BE BOLD III: Accelerate Wisconsin: Part 1 – Food Manufacturing: REPORT NOW AVAILABLE!
BE BOLD III: Accelerate Wisconsin is focused on enhancing the ability of Wisconsin’s major industrial clusters to thrive in Wisconsin while competing and prospering even more effectively in a constantly changing world. To that end, Competitive Wisconsin, Inc. and the BE BOLD Council, working with the University of Wisconsin System, the University of Wisconsin–Madison and the Wisconsin Economic Development Corporation, identified food manufacturing and health care as the two examples of employment clusters demonstrating significant and sustainable job growth and capacity for wealth creation upon which BE BOLD III: Accelerate Wisconsin would focus. The clusters were studied sequentially starting with food manufacturing, which is covered in this document, BE BOLD III: Accelerate Wisconsin: Part 1 – Food Manufacturing. BE BOLD III: Accelerate Wisconsin: Part 2 – Heath Care is expected to be released in early spring 2017.
Food manufacturers employ more than 64,000 people in Wisconsin and generate more than $8 billion annually in gross domestic product for the state. What they do obviously works for Wisconsin and BE BOLD III determined to start its research of this important cluster by asking those who manage and advise the companies that comprise it how well Wisconsin was working for them. To that end, BE BOLD III retained Deloitte Consulting to convene and facilitate a “sounding board” session with corporate executives, professional association leaders and executives, and academic experts under contract to companies and/or professional associations to explore what was, and was not, working for Wisconsin food manufacturers.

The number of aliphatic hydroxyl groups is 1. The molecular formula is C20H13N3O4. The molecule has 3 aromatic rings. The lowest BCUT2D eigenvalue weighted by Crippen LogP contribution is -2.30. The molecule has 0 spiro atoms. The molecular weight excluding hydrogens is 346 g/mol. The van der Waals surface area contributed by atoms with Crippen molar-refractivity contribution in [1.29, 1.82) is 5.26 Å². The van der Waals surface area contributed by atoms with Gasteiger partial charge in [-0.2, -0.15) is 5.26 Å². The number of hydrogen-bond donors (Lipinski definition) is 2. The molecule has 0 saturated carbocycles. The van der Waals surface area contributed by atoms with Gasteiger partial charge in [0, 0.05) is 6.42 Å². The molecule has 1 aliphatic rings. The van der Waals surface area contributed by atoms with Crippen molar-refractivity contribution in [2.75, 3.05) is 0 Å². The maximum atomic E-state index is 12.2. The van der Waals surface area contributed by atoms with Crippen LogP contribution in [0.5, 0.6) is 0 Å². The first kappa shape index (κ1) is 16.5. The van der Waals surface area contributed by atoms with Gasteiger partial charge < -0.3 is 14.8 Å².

Discussion participants cited work ethic of existing employees, access to academic expertise, quality of life and geographic location as positives, but made clear that, for them, Wisconsin’s number one attribute is its farmers. “We’re here because the farmers are here,” said one food manufacturing executive.
Workforce shortages and availability of skilled workers was, and is, food manufacturers’ number one and most immediate concern. They are also concerned about their vulnerability to damage from regulatory policies and practices. They are frustrated, for example, by what they see as “inconsistent regulation” and its potentially adverse impact on management and capital investment. “Too often, the answer you get depends on who you’re talking to,” said one business executive, explaining part of the frustration as being, “…it’s hard to make long term plans and investments when regulatory interpretations may change from year to year depending on who you’re talking to.”
They are also sensitive to their dependence upon farmers who need access to water to grow their crops. “The farmers are here because the soil is good and they have access to the water they need to grow their crops and care for their livestock. If they couldn’t access the water, they’d be gone,” one food manufacturing executive observed, adding pointedly, “…and so would we.”
Participants also shared concerns about the state’s roads and a lack of appreciation for the important role the agribusiness community plays in feeding the nation in general and the economic contribution it makes to Wisconsin in particular.
After the discussion, BE BOLD III retained Deloitte to conduct comparative analysis on all of these and other issues in Colorado, Texas and New York, three states suggested by the food manufacturers and their experts. When that research was completed, a BE BOLD III Food Manufacturers Strategic Planning Group gathered to review all the data and Deloitte’s findings. Over the course of numerous small group meetings and two plenary sessions, the BE BOLD III Food Manufacturers Strategic Planning Group developed 19 recommendations in three topic areas, including workforce and talent development; regulatory interaction and policy; and, public awareness, understanding and support.